FIG. 16 is a schematic view of another portion of the device illustrated in FIG. 11; and

FIG. 17 is a plot of output values from the device illustrated in FIG. 11.

DESCRIPTION OF THE PREFERRED EMBODIMENTS

Referring to FIGS. 1 to 3, there is provided a foot operated therapeutic exercise device 10 comprising a saddle 12, a load in the form of a rotationally mounted load wheel 14 and drive means 16 to propel the load wheel 14. The drive means further includes a pair of pedal mechanisms 18, 20. Each pedal mechanism includes a pedal 18a, 20a and a pedal support arm 18b, 20b, the pedal support being mounted for rotation about a respective pedal axis 18c, 20c. The pedals are fixed to a respective drive sprocket 18d, 20d which drive a respective driven sprocket 18e, 20e (FIG. 2) by way of a respective transmission member in the form of a chain 18f, 20f.

The saddle 12 is positioned on a vertically adjustable saddle support 12a which is joined to a base frame 24 extending the length of the device, thereby to support the saddle, the load and the drive means. A front support frame 26 provides the location for and supports the load wheel 14. A front handle bar support 27 supports the handle bar 27a and extends upwardly from the base frame 24. A pair of independent drive support frames 18g, 20g independently support the pedal mechanisms 18, 20.

Referring more particularly to FIG. 2a, the drive support frame 18g has an inner frame member 18h and an outer frame member 18i which are integrally formed at their respective ends by way of transverse frame members 18j. The front end of the inner frame member is provided with a passage 18k to receive a bearing 28 which in turn supports a common load axle 30, itself fixed for rotation with the driven sprocket 18e. The common load axle 30 locks the two pedal mechanisms with the pedals in the usual opposite positions as shown in FIG. 1 and is also supported by a bearing 32 mounted in the front support frame 26 and is fixed for rotation with the hub 14a of the load wheel 14. The rear ends of both the inner and outer frame members are also provided with passages 181 to receive bearings 34, 36 which in turn support a pedal axle 38, itself fixed for rotation with the drive sprocket 18d. In this manner, each drive support frame supports the rear axle and is supported at the front by the load wheel axle, while providing the necessary stiffness to maintain a chain tightly engaged with both sprockets.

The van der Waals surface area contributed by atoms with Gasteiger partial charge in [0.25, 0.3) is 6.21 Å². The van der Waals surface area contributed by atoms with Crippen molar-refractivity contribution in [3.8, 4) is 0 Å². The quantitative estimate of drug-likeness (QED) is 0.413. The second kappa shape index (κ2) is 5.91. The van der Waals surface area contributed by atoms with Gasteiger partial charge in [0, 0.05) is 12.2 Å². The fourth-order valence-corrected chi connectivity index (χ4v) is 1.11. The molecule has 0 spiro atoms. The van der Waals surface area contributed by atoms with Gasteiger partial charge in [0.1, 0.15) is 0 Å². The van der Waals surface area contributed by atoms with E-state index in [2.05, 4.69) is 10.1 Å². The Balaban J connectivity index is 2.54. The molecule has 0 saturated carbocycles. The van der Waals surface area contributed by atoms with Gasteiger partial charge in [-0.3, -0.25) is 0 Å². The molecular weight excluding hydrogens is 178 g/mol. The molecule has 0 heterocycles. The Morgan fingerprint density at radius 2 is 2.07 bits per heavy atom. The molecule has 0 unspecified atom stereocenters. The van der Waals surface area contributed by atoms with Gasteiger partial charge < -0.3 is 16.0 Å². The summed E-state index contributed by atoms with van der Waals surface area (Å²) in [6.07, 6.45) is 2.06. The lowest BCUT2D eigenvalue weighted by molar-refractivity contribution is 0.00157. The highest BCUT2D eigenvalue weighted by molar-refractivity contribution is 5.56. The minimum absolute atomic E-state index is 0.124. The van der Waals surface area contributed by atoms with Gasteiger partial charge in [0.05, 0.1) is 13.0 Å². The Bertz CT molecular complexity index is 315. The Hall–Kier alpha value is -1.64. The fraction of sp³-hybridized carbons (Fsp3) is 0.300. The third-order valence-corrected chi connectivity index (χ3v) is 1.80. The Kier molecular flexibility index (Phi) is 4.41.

Referring to FIGS. 2a and 3, a pair of adjustment means are provided at 40 to independently adjust the pedal axis of each of the pedal mechanisms relative to the saddle, according to the corresponding leg of the patient. For example, the pedal axis of each pedal mechanism may be adjusted according to the effective length of the leg of the patient, which of course can vary according to the patients height and the limitations imposed on each leg. The leg might be limited to movement in a fully extended position, a partially bent or fully bent condition at the knee, or in some other configuration.

The adjustment means 40 include a pair of flange members 42, each extending rearwardly from a corresponding inner frame member 18h, 20h. The flange members 42 are aligned with corresponding guide members 44 extending along a length of the saddle support and which have an elongate passage 46. Each elongate passage is in turn respectively aligned with a bore in each of the flange members identified at 42a, so as to receive a threaded fastener therethrough as shown at 48.